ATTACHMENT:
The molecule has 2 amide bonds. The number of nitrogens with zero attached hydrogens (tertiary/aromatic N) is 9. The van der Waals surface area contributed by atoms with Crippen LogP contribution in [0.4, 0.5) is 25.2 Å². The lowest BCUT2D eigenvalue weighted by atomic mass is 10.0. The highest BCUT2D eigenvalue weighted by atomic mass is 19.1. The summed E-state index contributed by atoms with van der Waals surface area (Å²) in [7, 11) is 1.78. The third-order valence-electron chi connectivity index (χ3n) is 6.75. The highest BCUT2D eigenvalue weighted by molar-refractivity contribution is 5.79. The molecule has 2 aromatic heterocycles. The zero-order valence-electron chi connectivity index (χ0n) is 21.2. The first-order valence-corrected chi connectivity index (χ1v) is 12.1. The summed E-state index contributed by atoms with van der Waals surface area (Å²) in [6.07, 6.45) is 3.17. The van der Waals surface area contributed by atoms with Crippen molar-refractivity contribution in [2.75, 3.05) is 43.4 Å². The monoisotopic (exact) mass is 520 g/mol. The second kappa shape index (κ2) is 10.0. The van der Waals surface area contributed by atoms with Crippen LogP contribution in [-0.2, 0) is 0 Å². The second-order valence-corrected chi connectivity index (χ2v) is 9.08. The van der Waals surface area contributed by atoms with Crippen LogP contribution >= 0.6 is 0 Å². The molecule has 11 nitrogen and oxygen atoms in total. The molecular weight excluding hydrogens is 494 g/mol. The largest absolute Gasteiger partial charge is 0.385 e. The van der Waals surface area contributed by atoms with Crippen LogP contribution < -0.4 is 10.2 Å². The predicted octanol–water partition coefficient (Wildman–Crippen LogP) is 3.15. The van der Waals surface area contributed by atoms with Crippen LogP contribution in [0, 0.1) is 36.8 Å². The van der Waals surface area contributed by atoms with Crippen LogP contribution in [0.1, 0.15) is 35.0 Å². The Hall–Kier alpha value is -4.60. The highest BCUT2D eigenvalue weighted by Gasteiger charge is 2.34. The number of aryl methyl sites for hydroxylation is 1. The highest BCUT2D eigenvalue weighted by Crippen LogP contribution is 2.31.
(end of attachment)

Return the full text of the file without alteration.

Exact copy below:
The molecule has 2 amide bonds. The number of nitrogens with zero attached hydrogens (tertiary/aromatic N) is 9. The van der Waals surface area contributed by atoms with Crippen LogP contribution in [0.4, 0.5) is 25.2 Å². The lowest BCUT2D eigenvalue weighted by atomic mass is 10.0. The highest BCUT2D eigenvalue weighted by atomic mass is 19.1. The summed E-state index contributed by atoms with van der Waals surface area (Å²) in [7, 11) is 1.78. The third-order valence-electron chi connectivity index (χ3n) is 6.75. The highest BCUT2D eigenvalue weighted by molar-refractivity contribution is 5.79. The molecule has 2 aromatic heterocycles. The zero-order valence-electron chi connectivity index (χ0n) is 21.2. The first-order valence-corrected chi connectivity index (χ1v) is 12.1. The summed E-state index contributed by atoms with van der Waals surface area (Å²) in [6.07, 6.45) is 3.17. The van der Waals surface area contributed by atoms with Crippen molar-refractivity contribution in [2.75, 3.05) is 43.4 Å². The monoisotopic (exact) mass is 520 g/mol. The second kappa shape index (κ2) is 10.0. The van der Waals surface area contributed by atoms with Crippen LogP contribution in [-0.2, 0) is 0 Å². The second-order valence-corrected chi connectivity index (χ2v) is 9.08. The van der Waals surface area contributed by atoms with Crippen LogP contribution >= 0.6 is 0 Å². The molecule has 11 nitrogen and oxygen atoms in total. The molecular weight excluding hydrogens is 494 g/mol. The largest absolute Gasteiger partial charge is 0.385 e. The van der Waals surface area contributed by atoms with Crippen LogP contribution < -0.4 is 10.2 Å². The predicted octanol–water partition coefficient (Wildman–Crippen LogP) is 3.15. The van der Waals surface area contributed by atoms with Crippen LogP contribution in [0, 0.1) is 36.8 Å². The van der Waals surface area contributed by atoms with Crippen LogP contribution in [0.1, 0.15) is 35.0 Å². The Hall–Kier alpha value is -4.60. The highest BCUT2D eigenvalue weighted by Gasteiger charge is 2.34. The number of aryl methyl sites for hydroxylation is 1. The highest BCUT2D eigenvalue weighted by Crippen LogP contribution is 2.31.